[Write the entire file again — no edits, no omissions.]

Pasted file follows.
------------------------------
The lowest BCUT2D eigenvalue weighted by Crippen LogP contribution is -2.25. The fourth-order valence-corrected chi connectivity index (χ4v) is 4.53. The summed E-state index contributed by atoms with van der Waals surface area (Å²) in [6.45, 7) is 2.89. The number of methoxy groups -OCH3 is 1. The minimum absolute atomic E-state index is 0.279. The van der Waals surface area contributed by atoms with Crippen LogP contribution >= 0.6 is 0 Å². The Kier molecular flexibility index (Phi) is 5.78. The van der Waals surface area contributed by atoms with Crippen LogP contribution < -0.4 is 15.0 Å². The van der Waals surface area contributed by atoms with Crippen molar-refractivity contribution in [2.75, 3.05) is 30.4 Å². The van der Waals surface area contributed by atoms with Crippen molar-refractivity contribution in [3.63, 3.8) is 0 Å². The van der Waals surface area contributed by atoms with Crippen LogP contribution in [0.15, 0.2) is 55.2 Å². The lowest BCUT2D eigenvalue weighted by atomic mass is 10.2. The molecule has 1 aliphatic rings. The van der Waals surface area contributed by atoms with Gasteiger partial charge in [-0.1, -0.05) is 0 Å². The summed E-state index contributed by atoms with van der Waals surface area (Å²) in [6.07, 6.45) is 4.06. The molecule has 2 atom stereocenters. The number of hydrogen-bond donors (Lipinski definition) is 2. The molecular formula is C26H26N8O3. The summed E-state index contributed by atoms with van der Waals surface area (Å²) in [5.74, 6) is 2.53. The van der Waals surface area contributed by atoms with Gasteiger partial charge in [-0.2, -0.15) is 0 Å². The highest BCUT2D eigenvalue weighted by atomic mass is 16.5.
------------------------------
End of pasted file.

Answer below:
The lowest BCUT2D eigenvalue weighted by Crippen LogP contribution is -2.25. The fourth-order valence-corrected chi connectivity index (χ4v) is 4.53. The summed E-state index contributed by atoms with van der Waals surface area (Å²) in [6.45, 7) is 2.89. The number of methoxy groups -OCH3 is 1. The minimum absolute atomic E-state index is 0.279. The van der Waals surface area contributed by atoms with Crippen LogP contribution >= 0.6 is 0 Å². The Kier molecular flexibility index (Phi) is 5.78. The van der Waals surface area contributed by atoms with Crippen LogP contribution < -0.4 is 15.0 Å². The van der Waals surface area contributed by atoms with Crippen molar-refractivity contribution in [2.75, 3.05) is 30.4 Å². The van der Waals surface area contributed by atoms with Crippen molar-refractivity contribution in [3.63, 3.8) is 0 Å². The van der Waals surface area contributed by atoms with Crippen LogP contribution in [0.15, 0.2) is 55.2 Å². The lowest BCUT2D eigenvalue weighted by atomic mass is 10.2. The molecule has 1 aliphatic rings. The van der Waals surface area contributed by atoms with Gasteiger partial charge in [-0.1, -0.05) is 0 Å². The summed E-state index contributed by atoms with van der Waals surface area (Å²) in [6.07, 6.45) is 4.06. The molecule has 2 atom stereocenters. The number of hydrogen-bond donors (Lipinski definition) is 2. The molecular formula is C26H26N8O3. The summed E-state index contributed by atoms with van der Waals surface area (Å²) in [5.74, 6) is 2.53. The van der Waals surface area contributed by atoms with Gasteiger partial charge in [-0.2, -0.15) is 0 Å². The highest BCUT2D eigenvalue weighted by atomic mass is 16.5.